Wednesday, December 01, 2004

Religious Tolerance and Evangelical Christians

As an atheist, I have a lot of philosophical issues with religion. But I also have some "reality-based community" issues as well.

However, while I think religion inevitably leads to division, intolerance, and dehumanization of adherents of other faiths and atheists, I still respect the right of Americans to worship as they wish, as guaranteed by the Bill of Rights.

This respect is too often not shown to atheists by theists, particularly evangelical Christians, who constantly accuse America of having a"secular culture of intolerance" towards them, even while they make every effort, as is often required by the tenets of their faith, to circumvent the First Amendment and use the government to promote their own faith and establish a government and laws based on their own faith.

Despite my distaste for religion, I support the freedoms provided Americans by the Bill of Rights. While I do not believe the government has the right to support religion, it also does not have the right to ban or get rid of it, no matter how harmful I may believe it is. I would, in fact, oppose efforts to ban religion, such as a constitutional amendment mandating a secular nation, despite my personal feelings. I respect the right of others to choose for themselves what to believe.

However, in my experience, radical theists, such as evangelical Christians, often have little or no respect beliefs differing from their own. As such, they try to legislate Christian ethics and impose them on all Americans, Christian or not. They try to use the power of the government to indoctrinate every child into Christianity through organized prayer in schools and posting of the Ten Commandments. (Anyone who claims to you that they want the Commandments posted purely as a moral or ethical guide is full of crap. The First Commandment is, "I am the Lord thy God and thou shalt have no other gods before me." If that's not an endorsement of the Judeo-Christian religion, I don't know what is).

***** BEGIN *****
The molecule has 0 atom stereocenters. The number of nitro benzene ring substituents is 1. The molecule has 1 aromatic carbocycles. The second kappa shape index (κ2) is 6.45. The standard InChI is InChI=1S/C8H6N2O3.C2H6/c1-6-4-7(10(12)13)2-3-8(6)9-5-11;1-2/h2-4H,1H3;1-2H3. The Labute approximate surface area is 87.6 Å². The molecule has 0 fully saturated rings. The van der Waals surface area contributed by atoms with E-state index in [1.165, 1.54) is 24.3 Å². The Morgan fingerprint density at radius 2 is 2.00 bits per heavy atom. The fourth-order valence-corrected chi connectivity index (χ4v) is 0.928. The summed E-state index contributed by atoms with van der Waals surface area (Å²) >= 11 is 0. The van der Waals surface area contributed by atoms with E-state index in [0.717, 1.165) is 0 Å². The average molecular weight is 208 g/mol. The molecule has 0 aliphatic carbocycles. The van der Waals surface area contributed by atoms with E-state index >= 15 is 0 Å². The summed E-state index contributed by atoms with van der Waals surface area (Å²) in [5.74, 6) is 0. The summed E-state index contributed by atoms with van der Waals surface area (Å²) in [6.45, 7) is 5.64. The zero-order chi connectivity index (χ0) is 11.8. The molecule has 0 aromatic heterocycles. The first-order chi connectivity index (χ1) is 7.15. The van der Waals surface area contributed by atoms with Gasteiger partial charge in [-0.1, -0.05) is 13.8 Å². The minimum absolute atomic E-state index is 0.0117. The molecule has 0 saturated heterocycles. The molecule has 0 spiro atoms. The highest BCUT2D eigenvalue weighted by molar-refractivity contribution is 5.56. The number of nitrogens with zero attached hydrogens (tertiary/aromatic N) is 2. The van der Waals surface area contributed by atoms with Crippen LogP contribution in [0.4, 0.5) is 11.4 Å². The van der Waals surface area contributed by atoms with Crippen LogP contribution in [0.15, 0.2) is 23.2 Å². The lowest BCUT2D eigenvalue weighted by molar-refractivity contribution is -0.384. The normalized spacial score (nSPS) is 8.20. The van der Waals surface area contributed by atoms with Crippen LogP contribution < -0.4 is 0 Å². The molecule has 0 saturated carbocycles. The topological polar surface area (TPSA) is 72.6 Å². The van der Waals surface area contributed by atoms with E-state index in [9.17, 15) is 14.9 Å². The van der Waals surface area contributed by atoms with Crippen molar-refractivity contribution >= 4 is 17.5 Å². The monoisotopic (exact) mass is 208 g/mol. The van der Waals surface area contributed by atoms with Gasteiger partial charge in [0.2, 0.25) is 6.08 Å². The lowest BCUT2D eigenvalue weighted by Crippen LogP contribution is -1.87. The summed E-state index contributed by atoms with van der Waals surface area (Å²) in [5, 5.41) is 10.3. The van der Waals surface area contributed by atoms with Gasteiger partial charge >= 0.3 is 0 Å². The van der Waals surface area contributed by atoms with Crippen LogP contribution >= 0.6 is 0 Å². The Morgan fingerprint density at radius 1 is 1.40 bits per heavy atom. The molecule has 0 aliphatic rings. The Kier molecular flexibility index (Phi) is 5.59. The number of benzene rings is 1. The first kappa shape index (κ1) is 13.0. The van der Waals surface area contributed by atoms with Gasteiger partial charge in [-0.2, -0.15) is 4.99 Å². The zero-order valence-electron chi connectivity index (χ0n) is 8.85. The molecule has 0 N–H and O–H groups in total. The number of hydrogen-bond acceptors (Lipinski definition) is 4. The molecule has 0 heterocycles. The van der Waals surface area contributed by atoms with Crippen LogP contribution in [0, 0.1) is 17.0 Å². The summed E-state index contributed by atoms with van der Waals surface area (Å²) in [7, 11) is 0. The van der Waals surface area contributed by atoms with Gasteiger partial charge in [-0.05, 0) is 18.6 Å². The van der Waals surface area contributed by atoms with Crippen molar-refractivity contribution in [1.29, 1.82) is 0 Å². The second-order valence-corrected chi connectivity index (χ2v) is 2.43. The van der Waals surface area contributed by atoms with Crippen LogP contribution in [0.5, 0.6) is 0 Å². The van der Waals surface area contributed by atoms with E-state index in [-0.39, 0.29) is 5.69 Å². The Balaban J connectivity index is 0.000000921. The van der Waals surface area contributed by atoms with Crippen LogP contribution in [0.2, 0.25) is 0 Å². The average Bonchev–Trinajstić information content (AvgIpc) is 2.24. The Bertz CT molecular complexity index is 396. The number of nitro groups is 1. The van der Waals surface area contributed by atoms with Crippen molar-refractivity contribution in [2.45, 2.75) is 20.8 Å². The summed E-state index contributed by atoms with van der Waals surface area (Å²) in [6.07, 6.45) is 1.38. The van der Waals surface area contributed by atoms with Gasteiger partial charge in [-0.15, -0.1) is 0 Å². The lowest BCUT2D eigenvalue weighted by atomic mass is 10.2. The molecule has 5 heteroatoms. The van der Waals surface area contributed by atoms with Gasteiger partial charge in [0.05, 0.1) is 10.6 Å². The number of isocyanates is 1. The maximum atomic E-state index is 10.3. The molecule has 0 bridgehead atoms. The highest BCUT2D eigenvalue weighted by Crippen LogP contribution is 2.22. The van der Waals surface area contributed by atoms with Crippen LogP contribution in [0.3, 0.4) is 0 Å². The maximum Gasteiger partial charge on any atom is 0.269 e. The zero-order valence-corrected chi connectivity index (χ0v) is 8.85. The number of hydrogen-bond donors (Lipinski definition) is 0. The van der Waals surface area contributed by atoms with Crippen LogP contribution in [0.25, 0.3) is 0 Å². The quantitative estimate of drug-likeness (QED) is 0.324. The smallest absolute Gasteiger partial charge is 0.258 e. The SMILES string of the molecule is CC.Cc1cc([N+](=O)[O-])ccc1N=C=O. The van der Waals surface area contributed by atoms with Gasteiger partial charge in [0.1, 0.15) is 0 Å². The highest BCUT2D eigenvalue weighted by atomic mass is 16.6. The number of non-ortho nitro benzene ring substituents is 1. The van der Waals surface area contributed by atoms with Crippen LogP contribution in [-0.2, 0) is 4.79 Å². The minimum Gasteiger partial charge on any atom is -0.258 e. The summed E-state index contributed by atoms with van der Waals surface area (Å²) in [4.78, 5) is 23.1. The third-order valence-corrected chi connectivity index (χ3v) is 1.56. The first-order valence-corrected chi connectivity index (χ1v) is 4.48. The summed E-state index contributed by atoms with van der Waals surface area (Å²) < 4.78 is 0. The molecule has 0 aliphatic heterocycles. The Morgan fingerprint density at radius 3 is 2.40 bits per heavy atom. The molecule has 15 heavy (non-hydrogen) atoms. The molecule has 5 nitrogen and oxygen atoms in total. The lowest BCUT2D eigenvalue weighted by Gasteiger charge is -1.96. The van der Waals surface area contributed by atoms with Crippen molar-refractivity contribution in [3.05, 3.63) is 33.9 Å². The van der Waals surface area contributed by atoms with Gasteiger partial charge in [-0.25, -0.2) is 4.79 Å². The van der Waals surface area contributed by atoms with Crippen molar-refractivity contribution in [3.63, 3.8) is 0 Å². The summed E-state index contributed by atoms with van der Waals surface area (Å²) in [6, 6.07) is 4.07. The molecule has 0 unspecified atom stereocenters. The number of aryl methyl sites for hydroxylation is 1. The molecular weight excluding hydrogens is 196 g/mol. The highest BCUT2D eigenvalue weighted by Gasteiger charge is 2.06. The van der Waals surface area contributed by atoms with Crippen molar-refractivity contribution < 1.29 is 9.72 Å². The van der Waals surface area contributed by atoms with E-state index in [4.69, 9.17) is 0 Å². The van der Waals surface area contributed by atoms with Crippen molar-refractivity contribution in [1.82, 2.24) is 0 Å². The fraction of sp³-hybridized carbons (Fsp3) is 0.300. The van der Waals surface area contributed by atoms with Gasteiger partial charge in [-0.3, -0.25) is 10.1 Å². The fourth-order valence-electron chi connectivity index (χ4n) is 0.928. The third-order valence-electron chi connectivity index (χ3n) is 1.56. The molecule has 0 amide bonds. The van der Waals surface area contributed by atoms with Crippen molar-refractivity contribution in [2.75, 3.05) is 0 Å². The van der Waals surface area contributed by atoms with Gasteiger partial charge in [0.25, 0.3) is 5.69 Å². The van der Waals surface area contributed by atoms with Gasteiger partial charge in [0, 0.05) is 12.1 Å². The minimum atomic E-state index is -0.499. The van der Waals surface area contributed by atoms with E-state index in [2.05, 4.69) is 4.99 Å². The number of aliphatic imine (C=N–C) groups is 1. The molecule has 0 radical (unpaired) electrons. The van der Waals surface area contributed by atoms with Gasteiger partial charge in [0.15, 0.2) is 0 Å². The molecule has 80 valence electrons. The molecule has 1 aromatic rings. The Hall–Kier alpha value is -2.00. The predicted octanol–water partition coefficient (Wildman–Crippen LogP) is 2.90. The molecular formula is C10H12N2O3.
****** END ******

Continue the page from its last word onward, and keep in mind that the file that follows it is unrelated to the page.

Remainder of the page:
Evangelical Christians, in fact, mandate that adherents "witness" to nonbelievers by trying to convert them against their will and without their consent. Atheists generally don't go around trying to tear down the faith of theists, and would be harshly criticized for doing so. But going around disrespecting others' beliefs by "witnessing" to them is no different.

Now, admittedly, not all Christians believe or do such things. But when the fundamentalists and evangelicals agitate and speak in the name of Christianity, Jesus, and God, Christians who differ from the evangelicals and fundamentalists must speak up and not allow the evangelicals and fundamentalists to speak in their name. Otherwise, they are giving the fundamentalists and evangelicals their tacit support and then become just as guilty.

Muslims have and still do speak out and disavow the actions of Al-Qaeda and other terrorists in the name of Allah, but mainstream Christianity in America sits back and does nothing while evangelicals push a radical agenda in their name. That's what makes me sick.


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